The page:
Ljubljana, the capital of Slovenia, has been the cultural, educational, economic, political, and administrative center of independent Slovenia since 1991. During antiquity, a Roman city called Emona stood in the area. Ljubljana itself was first mentioned in the first half of the 12th century. It was under Habsburg rule from the Middle Ages until the dissolution of the Austro-Hungarian Empire in 1918.
Ljubljana Castle: Ljubljana Castle, standing on a hill above the city for about 900 years, is Ljubljana’s main attraction. The Castle’s Outlook Tower and ramparts offer some of the most beautiful views of the city, while the castle houses a museum exhibition on Slovenian history, a puppet museum, and a number of historical rooms such as the Chapel of St George, the Prison, and a video presentation room called Virtual Castle. Ljubljana Castle, which can quickly be reached by funicular railway, also provides space for art exhibitions and serves as a venue for cultural events, family entertainment, dance evenings, and open-air film screenings held under the tile of Film under the Stars in the summer.
Dragon Bridge: The Dragon Bridge, adorned with famous dragon statues, appears in the most recognizable images of Ljubljana. If you haven’t been photographed next to a Dragon Bridge dragon, you can hardly claim that you have visited Ljubljana. The four dragon statues, which look slightly terrifying and almost real, are a masterpiece which has been exciting imagination since the bridge was built.
Prešern Square and Triple Bridge: The Prešernov trg square developed from a road junction in front of one of the city gates leading to medieval Ljubljana. Next to the junction, a Franciscan church of the Annunciation was built in the 17th century, but the junction was turned into a square and paved only after the city walls were pulled down in the middle of the 19th century. The central of the three bridges forming the Triple Bridge has stood in its place since 1842, when it replaced an old, strategically important medieval wooden bridge connecting the north-western European lands with south-eastern Europe and the Balkans. Between 1929 and 1932, the side bridges, intended for pedestrians, were added to the original stone bridge to a design by the architect Jože Plečnik, who thus created a unique architectural gem of Ljubljana.
The Cathedral: The site of the Cathedral was originally occupied by a three-nave Romanic church whose earliest mention dates back to 1262. After the fire of 1361 it was re-vaulted in the Gothic style. When the Ljubljana Diocese was established in 1461, the church underwent several alterations and additions. In 1469 it was burnt down. Between 1701 and 1706, a new Baroque hall church with side chapels shaped in the form of the Latin cross was built to a design by the Jesuit architect Andrea Pozzo. As the church’s dome was only built in 1841, originally a fake dome was painted on the arch above the centre of the cross. The surviving Baroque interior decoration notably includes frescoes by Giulio Quaglio, Angelo Putti’s statues of four bishops of Emona situated beneath the beams of the dome, Putti’s painting of Dean Janez Anton Dolničar, who initiated the rebuilding of the church in 1701, Francesco Robba’s altar angels in the left part of the nave and brothers Paolo and Giuseppe Groppelli’s altar angels in the right part of the nave.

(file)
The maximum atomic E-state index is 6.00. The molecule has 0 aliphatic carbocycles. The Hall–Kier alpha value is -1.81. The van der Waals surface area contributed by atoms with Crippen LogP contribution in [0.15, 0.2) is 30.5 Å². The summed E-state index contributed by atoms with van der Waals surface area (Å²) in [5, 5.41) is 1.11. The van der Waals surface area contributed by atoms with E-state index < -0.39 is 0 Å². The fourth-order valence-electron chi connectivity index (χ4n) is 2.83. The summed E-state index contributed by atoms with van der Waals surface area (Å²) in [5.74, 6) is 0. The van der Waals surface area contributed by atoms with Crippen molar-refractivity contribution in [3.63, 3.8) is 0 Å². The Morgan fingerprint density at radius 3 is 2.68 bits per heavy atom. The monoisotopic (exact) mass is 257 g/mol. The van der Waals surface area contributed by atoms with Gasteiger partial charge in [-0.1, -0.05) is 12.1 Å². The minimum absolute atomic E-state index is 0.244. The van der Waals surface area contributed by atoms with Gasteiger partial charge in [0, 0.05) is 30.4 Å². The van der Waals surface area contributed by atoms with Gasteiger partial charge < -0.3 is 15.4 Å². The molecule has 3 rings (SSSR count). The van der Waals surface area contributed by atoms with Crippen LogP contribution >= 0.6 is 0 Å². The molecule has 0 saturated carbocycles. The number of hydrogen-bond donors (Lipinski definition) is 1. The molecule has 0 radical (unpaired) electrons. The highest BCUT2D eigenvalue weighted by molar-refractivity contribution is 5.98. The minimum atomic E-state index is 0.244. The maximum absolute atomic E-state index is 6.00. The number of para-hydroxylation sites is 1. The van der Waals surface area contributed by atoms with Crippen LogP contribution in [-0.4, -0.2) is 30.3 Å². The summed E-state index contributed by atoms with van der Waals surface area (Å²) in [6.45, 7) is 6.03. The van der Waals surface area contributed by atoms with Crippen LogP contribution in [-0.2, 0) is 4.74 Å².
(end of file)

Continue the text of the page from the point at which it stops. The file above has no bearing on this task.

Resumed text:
Town Hall: Ljubljana’s Town Hall (locally referred to as Mestna hiša, Magistrat or Rotovž), is the seat of the Municipality of Ljubljana. It was built in the late 15th century by the master builder Peter Bezlaj. It assumed its present appearance between 1717 and 1719, when an annexe designed by Carlo Martinuzzi was added to it by the master builder Gregor Maček Snr. Later the building was alterated several times, the most thoroughly by the architect Svetozar Križaj in 1963. The Town Hall façade reflects Venetian architectural influences. The vestibule provides space for a late Gothic plaque with a coat of arms surviving from the original Town Hall building and a 17th century statue of Hercules with a lion, previously a part of the Hercules Fountain which used to stand in the middle of the nearby Stari trg square. In the Town Hall’s arched courtyard stands Francesco Robba’s Narcissus Fountain (Narcisov vodnjak) from Bokalce Castle (Grad Bokalce).
Central market: Ljubljana’s Central Market is more than just a place to shop. Traditionally, it has also been a place for the locals to meet and enjoy themselves together. The Central Market consists of an open-air market, located in the Vodnikov trg and Pogačarnev trg squares, a covered market situated in between the two squares, and a series of small food shops along the river Ljubljanica, which are referred to as ‘Plečnik’s Covered Market’ as they are located in a colonnade designed by Ljubljana’s famous architect Jože Plečnik. The Central Market offer is supplemented by catering establishments and street food kiosks.
Boat cruising along the Ljubljanica river
During the tourist boat ride, you will have an opportunity to admire the picturesque historical city centre while gliding on the surface of the river Ljubljanica and listening to your guide telling interesting stories about the river and its bridges and embankments. Next, you will take a walk around the historical city centre’s most important sights and take a short tour of the Town Hall. After taking a funicular ride to Ljubljana Castle, you will learn about the history of this majestic medieval fortress, visit its permanent exhibition entitled Slovenian History, watch the screening of a video called Virtual Castle, and ascend the castle’s Outlook Tower to enjoy the most beautiful views of the city.